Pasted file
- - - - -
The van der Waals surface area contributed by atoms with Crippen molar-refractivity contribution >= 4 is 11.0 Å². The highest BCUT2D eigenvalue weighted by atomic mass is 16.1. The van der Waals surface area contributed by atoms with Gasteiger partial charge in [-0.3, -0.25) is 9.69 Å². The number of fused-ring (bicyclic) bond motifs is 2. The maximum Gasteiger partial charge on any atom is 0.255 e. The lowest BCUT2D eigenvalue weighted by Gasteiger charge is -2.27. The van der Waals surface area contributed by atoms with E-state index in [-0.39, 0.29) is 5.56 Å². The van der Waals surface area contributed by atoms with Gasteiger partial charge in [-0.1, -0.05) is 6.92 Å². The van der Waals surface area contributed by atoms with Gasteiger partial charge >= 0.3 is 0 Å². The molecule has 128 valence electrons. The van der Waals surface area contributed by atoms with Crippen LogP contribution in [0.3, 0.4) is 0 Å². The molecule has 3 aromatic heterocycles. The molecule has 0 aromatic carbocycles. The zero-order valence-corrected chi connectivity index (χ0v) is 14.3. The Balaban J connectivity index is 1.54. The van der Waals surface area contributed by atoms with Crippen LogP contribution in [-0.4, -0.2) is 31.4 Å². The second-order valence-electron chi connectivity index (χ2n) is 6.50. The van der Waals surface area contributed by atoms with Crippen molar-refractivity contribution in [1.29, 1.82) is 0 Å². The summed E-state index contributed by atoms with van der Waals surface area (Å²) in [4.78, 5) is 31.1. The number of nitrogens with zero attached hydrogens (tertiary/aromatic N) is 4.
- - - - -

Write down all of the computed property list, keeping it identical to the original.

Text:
The van der Waals surface area contributed by atoms with Crippen molar-refractivity contribution >= 4 is 11.0 Å². The highest BCUT2D eigenvalue weighted by atomic mass is 16.1. The van der Waals surface area contributed by atoms with Gasteiger partial charge in [-0.3, -0.25) is 9.69 Å². The number of fused-ring (bicyclic) bond motifs is 2. The maximum Gasteiger partial charge on any atom is 0.255 e. The lowest BCUT2D eigenvalue weighted by Gasteiger charge is -2.27. The van der Waals surface area contributed by atoms with E-state index in [-0.39, 0.29) is 5.56 Å². The van der Waals surface area contributed by atoms with Gasteiger partial charge in [-0.1, -0.05) is 6.92 Å². The van der Waals surface area contributed by atoms with Gasteiger partial charge >= 0.3 is 0 Å². The molecule has 128 valence electrons. The van der Waals surface area contributed by atoms with Crippen LogP contribution in [0.3, 0.4) is 0 Å². The molecule has 3 aromatic heterocycles. The molecule has 0 aromatic carbocycles. The zero-order valence-corrected chi connectivity index (χ0v) is 14.3. The Balaban J connectivity index is 1.54. The van der Waals surface area contributed by atoms with Crippen LogP contribution in [-0.4, -0.2) is 31.4 Å². The second-order valence-electron chi connectivity index (χ2n) is 6.50. The van der Waals surface area contributed by atoms with Crippen molar-refractivity contribution in [1.29, 1.82) is 0 Å². The summed E-state index contributed by atoms with van der Waals surface area (Å²) in [4.78, 5) is 31.1. The number of nitrogens with zero attached hydrogens (tertiary/aromatic N) is 4.